Last week, the National Marriage Project released a report which showed that women who had a greater number of sexual partners were less likely to be happy in their marriages. For women who had sex only with their future spouse before marriage, more than 50 percent of them reported having high-quality marriages. That was true for slightly more than 40 percent of women who have had sex with five or more partners before their spouse and only slightly more than 20 percent who had ten or more partners before marriage.
As interesting as this study was, for anyone who has looked at this subject before there was nothing surprising here. Studies have shown that the more partners one has before marriage, the more likely one is to be unfaithful in marriage. Others have shown that a high number of sexual partners is correlated with higher levels of depression in women. Is it any wonder that a greater number of sexual partners can lead to higher rates of unhappiness in marriage?
Washington Post columnist Catherine Rampell finds this all pretty surprising:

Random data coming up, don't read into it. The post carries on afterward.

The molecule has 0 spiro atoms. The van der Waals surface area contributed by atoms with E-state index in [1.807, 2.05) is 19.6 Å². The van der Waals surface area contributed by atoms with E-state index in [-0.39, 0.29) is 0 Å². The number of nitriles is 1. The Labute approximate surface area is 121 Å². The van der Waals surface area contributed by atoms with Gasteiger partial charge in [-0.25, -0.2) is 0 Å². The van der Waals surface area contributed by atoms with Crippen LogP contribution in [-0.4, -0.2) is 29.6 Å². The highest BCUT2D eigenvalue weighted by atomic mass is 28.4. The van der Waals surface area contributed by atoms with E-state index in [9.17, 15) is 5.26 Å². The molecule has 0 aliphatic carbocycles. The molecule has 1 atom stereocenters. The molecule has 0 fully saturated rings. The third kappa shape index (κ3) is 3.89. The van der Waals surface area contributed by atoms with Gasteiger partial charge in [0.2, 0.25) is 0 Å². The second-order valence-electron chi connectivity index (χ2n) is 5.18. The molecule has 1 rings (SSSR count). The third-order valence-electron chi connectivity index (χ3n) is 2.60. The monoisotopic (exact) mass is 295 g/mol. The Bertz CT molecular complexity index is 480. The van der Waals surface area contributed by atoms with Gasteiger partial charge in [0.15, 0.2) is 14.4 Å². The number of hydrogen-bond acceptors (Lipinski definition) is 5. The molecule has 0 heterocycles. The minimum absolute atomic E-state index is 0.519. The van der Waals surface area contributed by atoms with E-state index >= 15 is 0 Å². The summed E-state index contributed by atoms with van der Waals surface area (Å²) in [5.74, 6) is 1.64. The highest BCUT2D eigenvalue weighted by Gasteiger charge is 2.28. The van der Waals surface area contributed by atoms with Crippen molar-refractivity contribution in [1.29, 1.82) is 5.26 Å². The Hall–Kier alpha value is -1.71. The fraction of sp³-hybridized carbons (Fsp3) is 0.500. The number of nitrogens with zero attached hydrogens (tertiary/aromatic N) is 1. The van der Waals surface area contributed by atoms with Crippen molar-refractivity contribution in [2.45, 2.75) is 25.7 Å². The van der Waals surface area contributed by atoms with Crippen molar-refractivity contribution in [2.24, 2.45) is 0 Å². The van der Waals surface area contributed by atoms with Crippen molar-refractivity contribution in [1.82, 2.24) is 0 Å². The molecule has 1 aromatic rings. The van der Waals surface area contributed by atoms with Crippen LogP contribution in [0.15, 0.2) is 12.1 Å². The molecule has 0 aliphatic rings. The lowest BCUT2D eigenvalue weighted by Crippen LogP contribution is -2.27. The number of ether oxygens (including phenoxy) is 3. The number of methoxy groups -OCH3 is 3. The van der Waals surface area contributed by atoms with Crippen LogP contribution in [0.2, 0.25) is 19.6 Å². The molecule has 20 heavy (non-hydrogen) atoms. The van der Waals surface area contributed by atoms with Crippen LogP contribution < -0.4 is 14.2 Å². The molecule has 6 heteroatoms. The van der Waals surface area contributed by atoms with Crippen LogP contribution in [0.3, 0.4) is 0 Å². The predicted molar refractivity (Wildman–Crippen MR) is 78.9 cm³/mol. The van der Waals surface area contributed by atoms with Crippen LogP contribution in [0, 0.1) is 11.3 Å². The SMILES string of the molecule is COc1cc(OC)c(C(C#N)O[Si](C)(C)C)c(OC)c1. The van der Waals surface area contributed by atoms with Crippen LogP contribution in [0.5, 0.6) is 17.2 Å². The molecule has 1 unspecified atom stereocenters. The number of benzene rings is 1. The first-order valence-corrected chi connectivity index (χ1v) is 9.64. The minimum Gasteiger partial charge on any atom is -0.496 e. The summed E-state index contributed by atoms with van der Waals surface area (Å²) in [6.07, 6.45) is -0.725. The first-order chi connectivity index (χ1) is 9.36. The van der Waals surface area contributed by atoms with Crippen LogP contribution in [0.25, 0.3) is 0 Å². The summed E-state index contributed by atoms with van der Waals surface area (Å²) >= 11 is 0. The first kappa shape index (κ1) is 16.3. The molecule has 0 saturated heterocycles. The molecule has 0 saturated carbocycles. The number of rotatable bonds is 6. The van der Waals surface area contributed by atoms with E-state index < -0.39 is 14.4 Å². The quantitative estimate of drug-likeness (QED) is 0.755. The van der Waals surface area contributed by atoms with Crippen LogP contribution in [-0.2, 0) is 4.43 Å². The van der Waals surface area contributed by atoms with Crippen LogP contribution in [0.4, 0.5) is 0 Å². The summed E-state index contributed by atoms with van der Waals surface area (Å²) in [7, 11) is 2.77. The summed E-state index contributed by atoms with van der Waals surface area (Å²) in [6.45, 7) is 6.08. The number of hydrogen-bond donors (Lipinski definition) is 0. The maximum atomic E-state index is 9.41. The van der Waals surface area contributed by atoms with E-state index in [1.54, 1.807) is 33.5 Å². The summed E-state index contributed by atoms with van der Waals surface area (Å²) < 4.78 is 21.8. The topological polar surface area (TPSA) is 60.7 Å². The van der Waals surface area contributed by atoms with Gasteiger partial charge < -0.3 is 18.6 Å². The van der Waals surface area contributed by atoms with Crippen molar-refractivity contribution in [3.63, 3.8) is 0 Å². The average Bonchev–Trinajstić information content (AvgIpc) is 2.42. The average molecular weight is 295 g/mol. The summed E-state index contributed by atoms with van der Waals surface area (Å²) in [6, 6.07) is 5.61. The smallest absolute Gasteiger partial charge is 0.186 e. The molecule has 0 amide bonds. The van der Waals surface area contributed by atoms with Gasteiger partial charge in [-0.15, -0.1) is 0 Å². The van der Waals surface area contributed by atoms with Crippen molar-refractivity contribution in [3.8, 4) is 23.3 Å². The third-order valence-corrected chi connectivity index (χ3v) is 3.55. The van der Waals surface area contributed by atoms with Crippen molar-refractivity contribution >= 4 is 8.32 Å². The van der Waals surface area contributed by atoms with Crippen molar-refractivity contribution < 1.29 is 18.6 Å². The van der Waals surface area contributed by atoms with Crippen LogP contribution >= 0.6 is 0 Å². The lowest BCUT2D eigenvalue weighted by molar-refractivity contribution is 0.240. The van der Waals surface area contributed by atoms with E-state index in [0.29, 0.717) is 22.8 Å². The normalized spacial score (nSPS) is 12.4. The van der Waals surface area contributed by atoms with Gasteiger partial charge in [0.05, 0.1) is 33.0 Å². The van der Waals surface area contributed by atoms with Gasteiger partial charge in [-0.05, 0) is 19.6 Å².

It might be tempting to interpret the above findings as indicating that "promiscuous" women are doomed to have unhappy marriages. I have serious philosophical issues with that conclusion, but there are methodological problems as well.
Before we get to her “methodological problems,” let’s talk about the “philosophical” ones. Because I’m not sure how you can have philosophical objections to that conclusion if it is supported by the facts. Either women with more partners are likelier to have unhappier marriages or they’re not. Even if the idea somehow offends your sensibilities about what is right or fair, it seems like that conclusion is hard to escape.
As for the methodological ones, Rampell writes, “the authors have not randomly assigned spouses in their study to a given number of previous sexual/cohabitating/marital partners.” This is a somewhat baffling criticism as well. How would it ever be possible to conduct research on the quality of marriage if the requirement for doing so is that spouses are randomly assigned.
The point of research on marital quality-- and I have done a fair amount of this for my book on interfaith marriage-- is that it is self-reported. Researchers ask people how happy they are in their own marriages and then take note of it. There is no outside person sitting in judgment of the partnership you have formed. And by their own measure the women who have had more partners before marriage have rated their own marriages as unhappier. This may irritate the Catherine Rampells of the world, but that’s her problem, not the report’s authors.